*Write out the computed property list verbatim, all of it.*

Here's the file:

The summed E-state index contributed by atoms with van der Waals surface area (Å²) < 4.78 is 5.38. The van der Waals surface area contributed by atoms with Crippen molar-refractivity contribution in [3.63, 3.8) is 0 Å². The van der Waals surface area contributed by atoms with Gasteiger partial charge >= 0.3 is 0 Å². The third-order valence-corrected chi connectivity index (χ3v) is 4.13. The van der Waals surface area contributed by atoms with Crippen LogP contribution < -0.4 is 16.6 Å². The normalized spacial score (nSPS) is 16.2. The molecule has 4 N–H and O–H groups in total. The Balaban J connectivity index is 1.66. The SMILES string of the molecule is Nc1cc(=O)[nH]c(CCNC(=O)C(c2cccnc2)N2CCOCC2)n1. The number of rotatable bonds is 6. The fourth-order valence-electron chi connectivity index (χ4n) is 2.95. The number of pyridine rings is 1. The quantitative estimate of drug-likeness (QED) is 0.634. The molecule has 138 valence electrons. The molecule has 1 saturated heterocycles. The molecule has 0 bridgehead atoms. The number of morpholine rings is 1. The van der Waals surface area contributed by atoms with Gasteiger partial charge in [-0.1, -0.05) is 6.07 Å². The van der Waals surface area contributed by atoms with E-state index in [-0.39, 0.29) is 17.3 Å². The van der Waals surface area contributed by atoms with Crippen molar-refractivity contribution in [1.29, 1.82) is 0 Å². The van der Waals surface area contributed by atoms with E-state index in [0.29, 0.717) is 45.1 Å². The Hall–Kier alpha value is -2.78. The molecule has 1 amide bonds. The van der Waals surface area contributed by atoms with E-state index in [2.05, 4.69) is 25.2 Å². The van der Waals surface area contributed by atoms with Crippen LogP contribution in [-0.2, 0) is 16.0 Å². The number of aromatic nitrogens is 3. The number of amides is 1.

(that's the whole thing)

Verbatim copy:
The summed E-state index contributed by atoms with van der Waals surface area (Å²) < 4.78 is 5.38. The van der Waals surface area contributed by atoms with Crippen molar-refractivity contribution in [3.63, 3.8) is 0 Å². The van der Waals surface area contributed by atoms with Gasteiger partial charge >= 0.3 is 0 Å². The third-order valence-corrected chi connectivity index (χ3v) is 4.13. The van der Waals surface area contributed by atoms with Crippen LogP contribution < -0.4 is 16.6 Å². The normalized spacial score (nSPS) is 16.2. The molecule has 4 N–H and O–H groups in total. The Balaban J connectivity index is 1.66. The SMILES string of the molecule is Nc1cc(=O)[nH]c(CCNC(=O)C(c2cccnc2)N2CCOCC2)n1. The number of rotatable bonds is 6. The fourth-order valence-electron chi connectivity index (χ4n) is 2.95. The number of pyridine rings is 1. The quantitative estimate of drug-likeness (QED) is 0.634. The molecule has 138 valence electrons. The molecule has 1 saturated heterocycles. The molecule has 0 bridgehead atoms. The number of morpholine rings is 1. The van der Waals surface area contributed by atoms with Gasteiger partial charge in [-0.1, -0.05) is 6.07 Å². The van der Waals surface area contributed by atoms with E-state index in [-0.39, 0.29) is 17.3 Å². The van der Waals surface area contributed by atoms with Crippen molar-refractivity contribution in [1.29, 1.82) is 0 Å². The van der Waals surface area contributed by atoms with E-state index in [0.29, 0.717) is 45.1 Å². The Hall–Kier alpha value is -2.78. The molecule has 1 amide bonds. The van der Waals surface area contributed by atoms with E-state index in [2.05, 4.69) is 25.2 Å². The van der Waals surface area contributed by atoms with Crippen LogP contribution in [-0.2, 0) is 16.0 Å². The number of aromatic nitrogens is 3. The number of amides is 1.